Brian Tracy, owner of Ride the Ducks, said “70 percent of the people that ride on the ducks are local people with out-of-town guests. They bring their guests and show them Seattle. We’re really ambassadors for the city.”
Tracey’s ducks plunge into Lake Union using a public ramp on the west side of the lake. Tracey recently purchased a plot of land on the east side of Lake Union and has applied for a permit to build his own ramp, but the property is right next to row of floating homes.
Melanie Markle has lived in this house boat community for more than two decades. She is upset that Ride the Ducks, which she says is noisy, will motor past her home all day, every day.
“I was horrified,” Markle said. “To me this is life and death. That may sound like an overstatement, but to me this is life or death. I won’t be able to leave. I’ll be stuck in the pollution. I’ll be worried about my health all the time.”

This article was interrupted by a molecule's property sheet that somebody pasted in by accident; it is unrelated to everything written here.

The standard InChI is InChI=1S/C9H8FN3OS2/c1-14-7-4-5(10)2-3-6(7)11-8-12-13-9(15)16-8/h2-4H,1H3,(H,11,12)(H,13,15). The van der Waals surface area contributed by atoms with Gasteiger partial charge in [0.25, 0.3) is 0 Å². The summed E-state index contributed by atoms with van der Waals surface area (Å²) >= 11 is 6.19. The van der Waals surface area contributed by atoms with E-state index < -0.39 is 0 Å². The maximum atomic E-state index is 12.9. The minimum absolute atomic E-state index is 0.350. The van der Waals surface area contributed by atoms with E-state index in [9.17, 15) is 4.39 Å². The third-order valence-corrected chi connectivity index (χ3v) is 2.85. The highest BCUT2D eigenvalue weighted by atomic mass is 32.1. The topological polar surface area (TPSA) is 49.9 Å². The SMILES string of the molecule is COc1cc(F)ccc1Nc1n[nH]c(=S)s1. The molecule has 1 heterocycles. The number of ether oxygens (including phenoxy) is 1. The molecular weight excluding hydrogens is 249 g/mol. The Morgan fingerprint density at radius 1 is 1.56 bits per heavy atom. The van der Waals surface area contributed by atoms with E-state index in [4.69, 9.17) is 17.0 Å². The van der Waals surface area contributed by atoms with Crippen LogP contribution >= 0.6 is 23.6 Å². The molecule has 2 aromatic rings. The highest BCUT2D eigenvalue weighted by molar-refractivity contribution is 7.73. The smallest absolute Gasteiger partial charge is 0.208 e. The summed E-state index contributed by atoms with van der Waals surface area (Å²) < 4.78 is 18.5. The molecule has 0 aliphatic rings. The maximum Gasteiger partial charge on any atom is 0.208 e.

Tracey’s permit application needs to be approved by the Department of Transportation and the Department of Planning and until that decision is made, Markle and dozens of her neighbors will fight the move.
“We don’t need these huge amphibious, WWII vehicles to come in and ruin our lives,” Markle said.